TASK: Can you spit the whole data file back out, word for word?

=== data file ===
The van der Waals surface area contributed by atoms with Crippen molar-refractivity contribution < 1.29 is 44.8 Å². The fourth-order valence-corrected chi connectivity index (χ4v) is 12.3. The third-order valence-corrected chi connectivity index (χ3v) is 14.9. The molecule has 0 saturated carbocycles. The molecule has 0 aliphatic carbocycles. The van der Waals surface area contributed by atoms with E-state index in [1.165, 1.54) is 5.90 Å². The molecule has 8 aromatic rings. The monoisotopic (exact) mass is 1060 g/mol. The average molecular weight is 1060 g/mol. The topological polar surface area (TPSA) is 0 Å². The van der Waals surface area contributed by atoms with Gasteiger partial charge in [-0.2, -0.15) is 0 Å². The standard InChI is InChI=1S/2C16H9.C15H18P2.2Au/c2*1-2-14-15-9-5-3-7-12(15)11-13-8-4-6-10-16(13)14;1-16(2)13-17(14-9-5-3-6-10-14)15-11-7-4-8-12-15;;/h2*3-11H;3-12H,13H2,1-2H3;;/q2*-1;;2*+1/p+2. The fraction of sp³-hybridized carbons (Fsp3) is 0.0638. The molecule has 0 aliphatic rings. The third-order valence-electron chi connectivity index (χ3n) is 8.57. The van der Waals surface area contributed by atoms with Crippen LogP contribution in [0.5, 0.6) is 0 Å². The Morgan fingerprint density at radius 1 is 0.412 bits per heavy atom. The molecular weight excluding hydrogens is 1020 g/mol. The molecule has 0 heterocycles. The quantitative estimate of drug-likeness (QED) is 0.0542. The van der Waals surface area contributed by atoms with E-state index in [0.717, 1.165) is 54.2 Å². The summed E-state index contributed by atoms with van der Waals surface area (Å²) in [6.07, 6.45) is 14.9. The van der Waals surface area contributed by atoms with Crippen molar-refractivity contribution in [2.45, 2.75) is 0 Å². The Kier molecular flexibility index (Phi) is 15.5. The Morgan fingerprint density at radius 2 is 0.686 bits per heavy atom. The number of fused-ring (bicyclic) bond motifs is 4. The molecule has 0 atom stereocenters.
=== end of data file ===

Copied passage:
The van der Waals surface area contributed by atoms with Crippen molar-refractivity contribution < 1.29 is 44.8 Å². The fourth-order valence-corrected chi connectivity index (χ4v) is 12.3. The third-order valence-corrected chi connectivity index (χ3v) is 14.9. The molecule has 0 saturated carbocycles. The molecule has 0 aliphatic carbocycles. The van der Waals surface area contributed by atoms with E-state index in [1.165, 1.54) is 5.90 Å². The molecule has 8 aromatic rings. The monoisotopic (exact) mass is 1060 g/mol. The average molecular weight is 1060 g/mol. The topological polar surface area (TPSA) is 0 Å². The van der Waals surface area contributed by atoms with Gasteiger partial charge in [-0.2, -0.15) is 0 Å². The standard InChI is InChI=1S/2C16H9.C15H18P2.2Au/c2*1-2-14-15-9-5-3-7-12(15)11-13-8-4-6-10-16(13)14;1-16(2)13-17(14-9-5-3-6-10-14)15-11-7-4-8-12-15;;/h2*3-11H;3-12H,13H2,1-2H3;;/q2*-1;;2*+1/p+2. The fraction of sp³-hybridized carbons (Fsp3) is 0.0638. The molecule has 0 aliphatic rings. The third-order valence-electron chi connectivity index (χ3n) is 8.57. The van der Waals surface area contributed by atoms with Crippen LogP contribution in [0.5, 0.6) is 0 Å². The Morgan fingerprint density at radius 1 is 0.412 bits per heavy atom. The molecular weight excluding hydrogens is 1020 g/mol. The molecule has 0 heterocycles. The quantitative estimate of drug-likeness (QED) is 0.0542. The van der Waals surface area contributed by atoms with E-state index in [0.717, 1.165) is 54.2 Å². The summed E-state index contributed by atoms with van der Waals surface area (Å²) in [6.07, 6.45) is 14.9. The van der Waals surface area contributed by atoms with Crippen molar-refractivity contribution in [2.45, 2.75) is 0 Å². The Kier molecular flexibility index (Phi) is 15.5. The Morgan fingerprint density at radius 2 is 0.686 bits per heavy atom. The number of fused-ring (bicyclic) bond motifs is 4. The molecule has 0 atom stereocenters.